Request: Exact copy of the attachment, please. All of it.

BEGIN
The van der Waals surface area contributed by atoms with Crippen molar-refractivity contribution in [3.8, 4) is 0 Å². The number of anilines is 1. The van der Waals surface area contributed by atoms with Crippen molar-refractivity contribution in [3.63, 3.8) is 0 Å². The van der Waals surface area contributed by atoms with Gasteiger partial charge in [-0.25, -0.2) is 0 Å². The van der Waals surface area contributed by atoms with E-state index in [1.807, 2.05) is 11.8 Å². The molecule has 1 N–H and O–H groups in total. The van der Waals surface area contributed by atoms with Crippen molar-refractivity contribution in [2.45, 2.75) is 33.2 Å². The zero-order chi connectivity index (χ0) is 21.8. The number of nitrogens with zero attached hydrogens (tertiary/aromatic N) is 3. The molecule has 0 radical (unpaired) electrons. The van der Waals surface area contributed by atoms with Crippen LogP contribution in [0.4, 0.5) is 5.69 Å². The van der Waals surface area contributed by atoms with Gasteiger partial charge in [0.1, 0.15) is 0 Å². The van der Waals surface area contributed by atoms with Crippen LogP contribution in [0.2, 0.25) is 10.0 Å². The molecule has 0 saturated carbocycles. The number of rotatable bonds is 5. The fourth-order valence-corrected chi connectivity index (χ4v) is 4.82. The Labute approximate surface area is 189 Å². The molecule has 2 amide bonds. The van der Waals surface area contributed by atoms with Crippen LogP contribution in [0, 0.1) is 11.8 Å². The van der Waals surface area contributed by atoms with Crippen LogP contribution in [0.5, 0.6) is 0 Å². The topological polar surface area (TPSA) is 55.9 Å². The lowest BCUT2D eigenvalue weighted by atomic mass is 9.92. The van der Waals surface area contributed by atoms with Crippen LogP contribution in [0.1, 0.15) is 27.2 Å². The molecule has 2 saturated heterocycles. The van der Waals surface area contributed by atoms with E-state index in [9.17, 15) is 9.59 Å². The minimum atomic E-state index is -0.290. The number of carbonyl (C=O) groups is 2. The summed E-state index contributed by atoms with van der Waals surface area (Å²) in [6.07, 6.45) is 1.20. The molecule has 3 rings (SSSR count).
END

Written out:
The van der Waals surface area contributed by atoms with Crippen molar-refractivity contribution in [3.8, 4) is 0 Å². The number of anilines is 1. The van der Waals surface area contributed by atoms with Crippen molar-refractivity contribution in [3.63, 3.8) is 0 Å². The van der Waals surface area contributed by atoms with Gasteiger partial charge in [-0.25, -0.2) is 0 Å². The van der Waals surface area contributed by atoms with E-state index in [1.807, 2.05) is 11.8 Å². The molecule has 1 N–H and O–H groups in total. The van der Waals surface area contributed by atoms with Crippen molar-refractivity contribution in [2.45, 2.75) is 33.2 Å². The zero-order chi connectivity index (χ0) is 21.8. The number of nitrogens with zero attached hydrogens (tertiary/aromatic N) is 3. The molecule has 0 radical (unpaired) electrons. The van der Waals surface area contributed by atoms with Crippen LogP contribution in [0.4, 0.5) is 5.69 Å². The van der Waals surface area contributed by atoms with Gasteiger partial charge in [0.1, 0.15) is 0 Å². The van der Waals surface area contributed by atoms with Crippen LogP contribution in [0.2, 0.25) is 10.0 Å². The molecule has 0 saturated carbocycles. The number of rotatable bonds is 5. The fourth-order valence-corrected chi connectivity index (χ4v) is 4.82. The Labute approximate surface area is 189 Å². The molecule has 2 amide bonds. The van der Waals surface area contributed by atoms with Crippen LogP contribution in [0, 0.1) is 11.8 Å². The van der Waals surface area contributed by atoms with Crippen LogP contribution in [0.5, 0.6) is 0 Å². The topological polar surface area (TPSA) is 55.9 Å². The lowest BCUT2D eigenvalue weighted by atomic mass is 9.92. The van der Waals surface area contributed by atoms with Crippen LogP contribution in [0.1, 0.15) is 27.2 Å². The molecule has 2 saturated heterocycles. The van der Waals surface area contributed by atoms with E-state index in [9.17, 15) is 9.59 Å². The minimum atomic E-state index is -0.290. The number of carbonyl (C=O) groups is 2. The summed E-state index contributed by atoms with van der Waals surface area (Å²) in [6.07, 6.45) is 1.20. The molecule has 3 rings (SSSR count).